In Brief | Big Island & State | 5-13-14
Booth fit for trial
Three doctors submitted reports to the 3rd Circuit Court concurring that Martin Frank Booth is mentally fit to proceed to trial on a variety of criminal charges. Judge Elizabeth Strance received the reports in court Monday morning.
Strance set Booth’s trial for September.
Booth is facing charges of meth trafficking, eight counts of promoting dangerous drugs, promoting controlled substances near a school, three counts of promoting detrimental drugs, three counts of possessing drug paraphernalia, six firearm offenses and terroristic threatening.
Strance last month revoked Booth’s bail.
Man charged in stabbing
Police have charged a Kaʻu man with attempted murder and other offenses in connection with a stabbing Saturday afternoon near a beach park in Hilo.
After conferring with prosecutors, detectives charged Paul Gibson, 46, of Ocean View with attempted second-degree murder, third-degree assault, two counts of terroristic threatening, five firearms offenses, resisting an order to stop and failure to provide a DNA sample.
His bail was set at $374,000. He remains at the Hilo police cellblock pending his initial court appearance scheduled for today.
Saturday afternoon, South Hilo Patrol officers responded to a report of a stabbing off Keaukaha Road near 4-Mile Beach Park in the Keaukaha area.
When officers arrived, they learned that a 41-year-old Hilo man had sustained multiple stab wounds to the back during an altercation with another man. The victim was en route to the hospital in a private vehicle when the vehicle came upon responding Fire Department rescue personnel, who transported him to Hilo Medical Center in critical but stable condition.
Gibson was located six minutes later on Laukapu Street in Hilo. He was arrested on suspicion of attempted murder and taken to the Hilo police cellblock while detectives from the Area I Criminal Investigations Section continued the investigation.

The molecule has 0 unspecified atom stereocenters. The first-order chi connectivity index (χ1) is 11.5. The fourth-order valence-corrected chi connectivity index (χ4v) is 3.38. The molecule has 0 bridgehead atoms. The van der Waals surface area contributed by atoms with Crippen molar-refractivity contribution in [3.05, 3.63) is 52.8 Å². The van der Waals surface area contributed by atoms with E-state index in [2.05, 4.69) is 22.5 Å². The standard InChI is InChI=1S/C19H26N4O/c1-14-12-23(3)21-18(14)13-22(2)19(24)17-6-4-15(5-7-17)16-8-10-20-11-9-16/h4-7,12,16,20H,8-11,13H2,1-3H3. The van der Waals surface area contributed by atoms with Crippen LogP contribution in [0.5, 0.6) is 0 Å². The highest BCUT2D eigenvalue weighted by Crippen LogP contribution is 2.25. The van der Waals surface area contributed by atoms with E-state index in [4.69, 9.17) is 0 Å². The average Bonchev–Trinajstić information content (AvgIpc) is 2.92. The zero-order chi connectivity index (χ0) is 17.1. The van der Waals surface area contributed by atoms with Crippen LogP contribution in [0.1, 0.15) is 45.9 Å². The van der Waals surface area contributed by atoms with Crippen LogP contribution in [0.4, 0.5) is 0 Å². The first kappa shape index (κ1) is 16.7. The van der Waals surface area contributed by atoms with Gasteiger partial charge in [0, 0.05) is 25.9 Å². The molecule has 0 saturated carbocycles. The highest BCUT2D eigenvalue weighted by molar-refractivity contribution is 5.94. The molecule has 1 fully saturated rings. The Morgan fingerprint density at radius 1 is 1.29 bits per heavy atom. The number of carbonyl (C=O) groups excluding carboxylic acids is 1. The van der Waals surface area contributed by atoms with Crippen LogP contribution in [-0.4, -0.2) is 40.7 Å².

Boat owner cited for reef damage
The owner of a 47-foot sailing vessel has been cited for damage its anchor chain caused to a coral reef.
About 80 feet of chain was in the water, with about 30 to 40 feet in the coral at Kailua Bay, according to the state Department of Natural Resources, which cited the owner May 2.
A swimmer photographed and reported the damage to a DLNR Division of Boating and Ocean Recreation security officer at Kailua Pier. The officer notified the Division of Conservation and Resources Enforcement, which investigated the damage.
The boat owner did not have a mooring permit.
DLNR didn’t identify the owner in a press release.
According to court records, the boat owner’s arraignment and plea is scheduled for 1 p.m. May 22 in 3rd District Court, the department said.
Police arrest 20 drivers for DUI
Police arrested 20 drivers for allegedly driving under the influence of an intoxicant May 5 through Sunday. Four of the drivers were involved in traffic crashes. One was younger than 21.
So far this year, there have been 465 DUI arrests compared with 481 during the same period last year, a 3.3 percent decrease.
There have been 586 major accidents so far this year compared with 499 during the same period last year, a 17.4 percent increase.
So far this year, there have been five traffic fatalities on Hawaii Island compared with 13 during the same period last year, a 61.5 percent decline.
To date, one fatality was related to drugs and two were related to a combination of drugs and alcohol.
DUI roadblocks and patrols will continue islandwide.
Hee enters Lt. Gov. race
HONOLULU — State Sen. Clayton Hee has announced he will run for lieutenant governor, challenging incumbent Shan Tsutsui in the primary.
The Democrat who represents Kaneohe, Oahu, made the announcement Sunday.
Hee serves as chairman of the Judiciary and Labor Committee. He has been a strong advocate for raising the minimum wage.
This isn’t Hee’s first time running for lieutenant governor. He ran unsuccessfully in 2002. Before that, Hee served as a state representative from 1982-1984 and as a state senator from 1984-1988. He also served in the Office of Hawaiian Affairs from 1990-2002.
Organizers suspend effort to open shelter